The NIEHS Worker Training Program (WTP) launched a new Ebola and biosafety training program with a Sept. 19-21 awardee meeting and workshop in Research Triangle Park, North Carolina. WTP awardees, key stakeholders, and experts shared lessons learned during past outbreaks of infectious disease, such as the H1N1 virus, and how they overcame challenges when responding to emergencies like anthrax attacks.
Participants shared knowledge on emerging infectious diseases, such as the Zika virus, and discussed effective strategies to decrease risk to workers in a variety of occupational settings.
Frontlines of defense for infectious disease
According to keynote speaker Richard Hunt, M.D., training workers to be prepared for predictable and unpredictable outbreaks will build a front line of defense for infectious disease. Hunt is the senior medical advisor in the Department of Health and Human Services Office of Emergency Management.
“No matter what surprise we are dealt, those on the front line will have the greatest opportunity to defeat a disease or illness and to prevent its spread,” Hunt said.
The training programs funded by WTP are an important step in strengthening that front line. This event marked the first gathering of eight new awardees in the WTP Ebola Biosafety and Infectious Disease Response Training Program.
“The new awardees have allowed us to pilot Ebola and biosafety training, and this has changed how we think about the training program as a whole,” said WTP Director Joseph "Chip" Hughes in his introduction.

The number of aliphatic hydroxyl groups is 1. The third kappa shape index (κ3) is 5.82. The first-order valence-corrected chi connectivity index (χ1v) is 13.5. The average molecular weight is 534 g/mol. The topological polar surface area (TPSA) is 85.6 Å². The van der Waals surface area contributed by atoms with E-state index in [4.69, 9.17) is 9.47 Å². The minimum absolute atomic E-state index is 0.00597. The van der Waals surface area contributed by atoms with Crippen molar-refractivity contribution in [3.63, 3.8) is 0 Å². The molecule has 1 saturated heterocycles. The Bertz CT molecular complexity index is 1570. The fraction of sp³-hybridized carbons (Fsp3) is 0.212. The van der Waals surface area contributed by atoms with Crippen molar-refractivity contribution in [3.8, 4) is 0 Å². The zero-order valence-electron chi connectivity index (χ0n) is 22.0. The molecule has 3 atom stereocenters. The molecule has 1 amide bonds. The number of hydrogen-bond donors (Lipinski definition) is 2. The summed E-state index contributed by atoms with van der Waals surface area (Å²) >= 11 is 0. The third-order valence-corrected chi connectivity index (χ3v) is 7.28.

Sharing successful training strategies
Participants shared examples of success with existing training strategies and new ideas in occupational biosafety. Alex Isakov, M.D., lead researcher of the new Emory University WTP on Ebola Biosafety and Infectious Disease Response Training, stressed the importance of proactive, or just-in-time, training for emergency responders.
Arturo Archila, of the Steelworkers Charitable and Education Organization, highlighted the organization’s success in building a bilingual corps of trainers and the largest Spanish language Ebola training workforce in the country.
To be successful, training must consider specific needs and potential barriers for workers in a wide range of occupations (see sidebar). Meeting participants broke into small groups to discuss unique barriers for workers in healthcare and other fields, and addressed issues such as limited time, language, and pre-existing myths or stigmas surrounding specific diseases. Participants gave special attention to several groups of workers who are especially important to consider — first responders, transportation workers, and workers in funeral and mortuary services.
John Lowe, Ph.D., from the University of Nebraska Medical Center, stressed the importance of partnerships to enhance the capacity to deliver infectious disease and biosafety training. He highlighted partnerships with experts in the National Ebola Training and Education Center as a valuable source of training resources for WTP awardees.
(Kenda Freeman is an environmental health research and communications specialist with MDB, Inc., a contractor for the NIEHS Division of Extramural Research and Training.)